Those are all great. There are, however, a couple of things that Williams needs to tweak. One is his sideline awareness.

Early in the second quarter, first and 10 from Atlanta’s 49-yard line, Benjamin threw the ball towards Williams, who caught it and ran. A 22 yard bomb. While the toss took many by surprise, it was an awesome catch…except that it was called back incomplete. A simple nuance – dragging his right toe as he was going out of bounds would have been the difference of another set of downs rather than the challenge that followed. Second and 10 at Atlanta’s 49 yard line rather than first and 10. Sigh. The Bolts kick a field goal to cap that drive.

Williams was kind of quiet in the second half (3/4, 27 yds) as San Diego continued to run the ball with Gordon and began mixing Inman into the offense more. Williams’ last catch of the day converted a 3rd and 10 at the Falcons’ 15 yard line into a Chargers’ 1st and goal at Atlanta’s 5-yard line early in the fourth and Josh Lambo kicked a chip-shot to pull the Bolts’ within three.

The thing with Williams is that he is extremely adept at picking up those yards after the catch, much like Malcom Floyd was prone to do when Rivers was putting the ball up for him to nab. In just his second year, Williams and Rivers have quickly developed a rapport in which when No. 17 fires a bullet in his direction, he is confident that No. 16 is getting his hands on it. The game is not too big for him as he has continued to build on what began last December – opportunity knocking due to Floyd having to leave the Denver game. He hauled in his first NFL touchdown that day in front of Broncos’ corner Aquib Talib.

He hasn’t looked back since.

So what does Williams need to do at this stage of his development? One thing he MUST do is work on his route running. For example, we have all seen how at least a couple of times throughout a game he misses the option route. Those miscues just give Rivers fits. So far there have been 11 times where the chance for better field position has resulted in the ball not being in his hands. Overall better recognition of where the defender is in conjunction to when/where Williams should break or how deep into the route before he does will come with repetition. He needs to get a quicker break off the line of scrimmage also.

When Keenan Allen went down week one, it was Williams’ turn to step up. At that time, Rivers stated to Michael Gehlken (SD-UT) “We need him to catch a bunch of balls this year — a bunch of balls and have some huge days and big gains.”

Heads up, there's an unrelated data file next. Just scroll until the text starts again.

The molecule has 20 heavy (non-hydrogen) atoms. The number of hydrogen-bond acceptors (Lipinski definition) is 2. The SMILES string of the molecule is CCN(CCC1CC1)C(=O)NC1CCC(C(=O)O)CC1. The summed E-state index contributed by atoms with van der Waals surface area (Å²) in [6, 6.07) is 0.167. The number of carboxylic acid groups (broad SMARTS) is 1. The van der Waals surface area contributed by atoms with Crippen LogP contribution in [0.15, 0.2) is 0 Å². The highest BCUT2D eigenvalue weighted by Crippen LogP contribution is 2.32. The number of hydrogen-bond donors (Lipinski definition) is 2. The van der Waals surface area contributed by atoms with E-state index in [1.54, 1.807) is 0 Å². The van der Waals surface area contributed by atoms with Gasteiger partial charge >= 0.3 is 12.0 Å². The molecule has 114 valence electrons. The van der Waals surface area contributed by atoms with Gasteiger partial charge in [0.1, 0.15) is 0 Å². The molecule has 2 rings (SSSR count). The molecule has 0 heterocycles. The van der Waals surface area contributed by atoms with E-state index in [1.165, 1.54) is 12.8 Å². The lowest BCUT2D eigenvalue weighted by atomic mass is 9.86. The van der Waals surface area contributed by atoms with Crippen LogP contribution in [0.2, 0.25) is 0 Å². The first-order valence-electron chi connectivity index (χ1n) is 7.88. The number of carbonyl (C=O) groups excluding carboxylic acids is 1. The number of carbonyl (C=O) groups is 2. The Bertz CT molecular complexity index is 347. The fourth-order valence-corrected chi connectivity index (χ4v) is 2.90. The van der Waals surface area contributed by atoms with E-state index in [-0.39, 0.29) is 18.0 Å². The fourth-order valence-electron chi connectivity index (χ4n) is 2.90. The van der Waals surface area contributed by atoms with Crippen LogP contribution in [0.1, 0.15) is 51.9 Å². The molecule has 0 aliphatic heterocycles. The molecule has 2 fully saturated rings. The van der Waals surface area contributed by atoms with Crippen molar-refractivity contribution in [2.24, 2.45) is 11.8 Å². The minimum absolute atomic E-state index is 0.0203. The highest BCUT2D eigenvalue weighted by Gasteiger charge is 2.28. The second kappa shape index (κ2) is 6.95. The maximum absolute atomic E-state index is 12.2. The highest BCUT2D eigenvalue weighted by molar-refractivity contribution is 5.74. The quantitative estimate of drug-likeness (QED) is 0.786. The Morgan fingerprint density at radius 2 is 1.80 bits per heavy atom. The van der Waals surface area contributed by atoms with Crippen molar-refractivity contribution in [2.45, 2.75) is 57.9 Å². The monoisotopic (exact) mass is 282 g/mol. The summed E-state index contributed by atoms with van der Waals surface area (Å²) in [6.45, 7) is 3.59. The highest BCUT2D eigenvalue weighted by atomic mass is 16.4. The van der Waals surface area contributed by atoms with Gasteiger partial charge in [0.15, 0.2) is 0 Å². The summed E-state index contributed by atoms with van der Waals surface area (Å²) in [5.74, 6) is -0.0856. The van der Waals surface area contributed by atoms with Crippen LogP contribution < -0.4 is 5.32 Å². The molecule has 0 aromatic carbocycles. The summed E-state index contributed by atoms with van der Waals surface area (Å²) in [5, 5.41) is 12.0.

From the apex of Atlanta to the debacle in Denver, Williams appeared to be hampered a bit in Mile High Stadium. Battling a knee injury had his status questionable all week, so perhaps limited practice time may have affected him in his running and timing ability. A tipped ball off his hands led to a 49-yard interception-TD by Bradley Roby and gave the Broncos the lead late in the second quarter. On the Bolts’ next series, Williams tweaked his knee again going after a pass and was done for the day. Targeted six times, he hauled in a lone catch for four yards.

Though still having a sore knee with minimal practice reps, Williams hauled in six Rivers’ passes for 65 yards and a score this past Sunday against the Titans. This week versus Miami, with fellow wide-out Travis Benjamin inactive with his own knee injury, Williams’ stat line was 5/125 and a TD. It could have been more if not for at least twice where he didn’t even look back to Rivers to recognize that the ball was headed in his direction. Or because he let the defender beat him to the ball and didn’t fight for it, thus causing an interception.

The chemistry between Williams and his signal caller continues to evolve with each rep in practice and on the field. After the Thursday Night game against Denver two weeks ago, Rivers told Tom Krasovic (SD-UT) “Tyrell, as you saw, has the potential to make every play. There’s not a play physically that he can’t make. It’s just a matter of continuing to grow as a receiver – running (optimal) routes.”